Back and Forth

Michael Metzger

Paradise Spell.
Half of our 2007 New Years’ resolutions have already crashed and burned. Health club memberships are up, attendance has begun to slack. Americans are like Jay Gatsby who “believed in the green light… that year by year recedes before us.” We’re “motivated by the Paradise Spell,” as David Brooks puts it, “by the feeling that there is some glorious destiny just ahead.”1 Yet we rarely achieve our aim of lasting life-change. Why?

People generally do what they’ve been remembering. These are the findings published two weeks ago in the scientific journal Proceedings of the National Academy of Sciences.2 According to National Academy researcher Karl Szpunar, “Our findings provide compelling support for the idea that memory and future thought are highly interrelated and help explain why future thought may be impossible without memories.” If true, this explains why so few Americans enjoy sustained life-changes; including “born again” folks.

Gatsby’s green light means Americans suffer from amnesia. How many of us, for instance, can recall the first names of our four grandparents? Our great-grandparents? How many of us remember the sermon we listened to three weeks ago? “Our society is basically motion without memory,” according to Librarian of Congress James Billington, “which of course, is one of the clinical definitions of insanity.” The Academy’s findings help explain why amnesiacs have difficulty imagining a personal future and affecting changes in their life. This is why real life-changes slip through our fingers. Our future-focus makes us amnesiacs.

Not entirely, though. We do remember parts of our past, and this might explain why religious people often fare worse in experiencing life-change. That’s right; worse.

For two thousand years, the gospel was recited in four chapters titled creation, fall, redemption, and the final restoration. It reminds us that we are made in the image of God. This gospel started in Genesis One and can be found in the Apostles’ and the Nicene Creed. Tragically, two hundred years ago the story was edited to two chapters; the fall and redemption. The opening chapter of creation was largely forgotten. The new starting line was Genesis Three. It reminds people that they are fallen sinners. We’re both – made in God’s image and sinners. Yet the two-chapter gospel accentuates our wounds. The four-chapter gospel elevates our worth as image-bearers of God. The two-chapter story focuses on our deficiency. The four-chapter story reminds us of our dignity. If we recall our shortfalls; it’s likely we’ll fall short.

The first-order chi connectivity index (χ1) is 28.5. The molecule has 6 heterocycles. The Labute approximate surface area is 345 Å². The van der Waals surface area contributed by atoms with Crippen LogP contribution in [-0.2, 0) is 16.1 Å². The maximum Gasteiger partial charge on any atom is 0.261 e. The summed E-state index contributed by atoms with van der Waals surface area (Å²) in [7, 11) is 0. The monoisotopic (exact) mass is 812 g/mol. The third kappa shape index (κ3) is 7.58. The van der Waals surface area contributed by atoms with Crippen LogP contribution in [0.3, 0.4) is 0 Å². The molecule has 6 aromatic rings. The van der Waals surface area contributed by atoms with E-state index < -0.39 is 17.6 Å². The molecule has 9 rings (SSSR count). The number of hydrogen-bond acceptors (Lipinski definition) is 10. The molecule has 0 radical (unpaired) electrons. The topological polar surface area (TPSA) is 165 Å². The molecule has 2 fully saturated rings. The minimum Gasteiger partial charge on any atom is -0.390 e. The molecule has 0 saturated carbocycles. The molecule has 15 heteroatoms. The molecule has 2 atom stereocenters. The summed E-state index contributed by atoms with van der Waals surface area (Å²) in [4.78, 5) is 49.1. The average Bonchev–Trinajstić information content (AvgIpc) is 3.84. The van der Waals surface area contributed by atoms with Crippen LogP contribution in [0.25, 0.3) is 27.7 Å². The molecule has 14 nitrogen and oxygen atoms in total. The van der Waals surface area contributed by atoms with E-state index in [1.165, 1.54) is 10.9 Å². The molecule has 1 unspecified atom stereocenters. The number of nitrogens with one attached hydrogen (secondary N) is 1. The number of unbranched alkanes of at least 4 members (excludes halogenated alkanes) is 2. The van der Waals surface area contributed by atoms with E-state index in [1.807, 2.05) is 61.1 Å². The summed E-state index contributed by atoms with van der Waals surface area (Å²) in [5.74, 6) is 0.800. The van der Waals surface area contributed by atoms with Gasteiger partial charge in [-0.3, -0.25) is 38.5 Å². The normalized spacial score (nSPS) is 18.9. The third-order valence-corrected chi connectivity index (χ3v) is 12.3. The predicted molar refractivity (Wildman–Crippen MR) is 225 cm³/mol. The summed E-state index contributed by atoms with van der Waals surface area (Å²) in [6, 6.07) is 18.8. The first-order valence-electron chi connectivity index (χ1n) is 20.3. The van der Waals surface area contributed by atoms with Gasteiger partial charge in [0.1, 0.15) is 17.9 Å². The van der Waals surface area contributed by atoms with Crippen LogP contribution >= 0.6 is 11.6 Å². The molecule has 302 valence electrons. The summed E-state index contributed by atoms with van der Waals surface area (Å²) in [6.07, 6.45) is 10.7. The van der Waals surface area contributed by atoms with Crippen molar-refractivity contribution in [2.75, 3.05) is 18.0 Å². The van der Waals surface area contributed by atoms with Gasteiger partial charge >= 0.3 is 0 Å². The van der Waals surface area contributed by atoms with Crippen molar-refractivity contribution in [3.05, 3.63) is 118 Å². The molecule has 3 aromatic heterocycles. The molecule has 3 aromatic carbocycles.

The divorce rate among “born-again” Christians, for example, is slightly higher (26 percent) than that of mainstream society (22 percent)3. Ninety percent of those who profess to be “born again” initiate divorce proceedings after embracing their new faith.4 Professor Brad Wilcox, a Princeton-trained sociologist who specializes in family issues writes: “Compared with the rest of the population, conservative Protestants are more likely to divorce.”5 And just as likely to download copyrighted material, fudge on taxes and reimbursements, abuse a spouse, consume pornography, and plagiarize. So much for a “glorious destiny.”

Many churches have forgotten the premium that the historic Judeo-Christian tradition placed on remembrance… and recalling the right things. The “great sin” of the Old Testament was forgetfulness (at least it is the most recurrent offense). “Remember” is the most frequent command in the Old Testament. We’ve forgotten our story begins with people being made in the image of God and enjoying a capacity for making lasting changes.

Bruce Cole once warned “We cannot see clearly ahead if we are blind to history.”6 He joins past leaders, such as former U.S. President Harry S. Truman, who noted that “there is nothing new but history we do not know,” and George Santayana, the philosopher, who asserted that “those who do not remember the past are condemned to repeat it.” Now that science is catching up to what the ancient Judeo-Christian tradition has always upheld, maybe we’ll remember the “four-chapter” story. Otherwise the “glorious destiny” Americans long for will continue to be the green light… that year by year recedes before us.

1 For more on our future-orientation, see David Brooks, On Paradise Drive: How We Live Now (And Always Have) in the Future Tense (New York: Simon & Schuster, 2004).
2 The study is the work of Karl K. Szpunar, Jason M. Watson, and Kathleen B. McDermott Department of Psychology, Washington University, St. Louis, MO 63130 It was published by Endel Tulving, Rotman Research Institute of Baycrest Centre, North York, ON, Canada, November 13, 2006.
3 George Barna, “Family,” 2000. Available from Barna Research Online, http://216.87.179/cgi-bin/pagecategory.asp?categoryid=20. See also George Barna and Mark Hatch, Boiling Point: It Only Takes One Degree (Regal, 2001), p. 42.
4 The Barna Group, The Barna Update, “Born Again Adults Less Likely to Co-Habit, Just As Likely to Divorce,” August 6, 2001,
5 W. Bradford Wilcox, “Conservative Protestants and the Family,” in A Public Faith: Evangelicals and Civic Engagement, ed. Michael Cromartie (Rowman and Littlefield, 2003), p. 63.
6 Bruce Cole is chairman of the National Endowment for the Humanities.


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One Comment

  1. After having read a quote of the above entry in Hugh Welchel’s book “How then Should We Work?”, I looked up the source through his endnotes and find a yet greater blessing. It powerfully affirms a key ingredient of my faith: to remember. I credit Jack Dueck, in his “Mysteries of Grace and Judgement”, an often heart-wrenching story of the Mennonites in southern Russia after the Bolshevik revolution, in deeply impressing upon me the importance of remembering. Thanks for your article!

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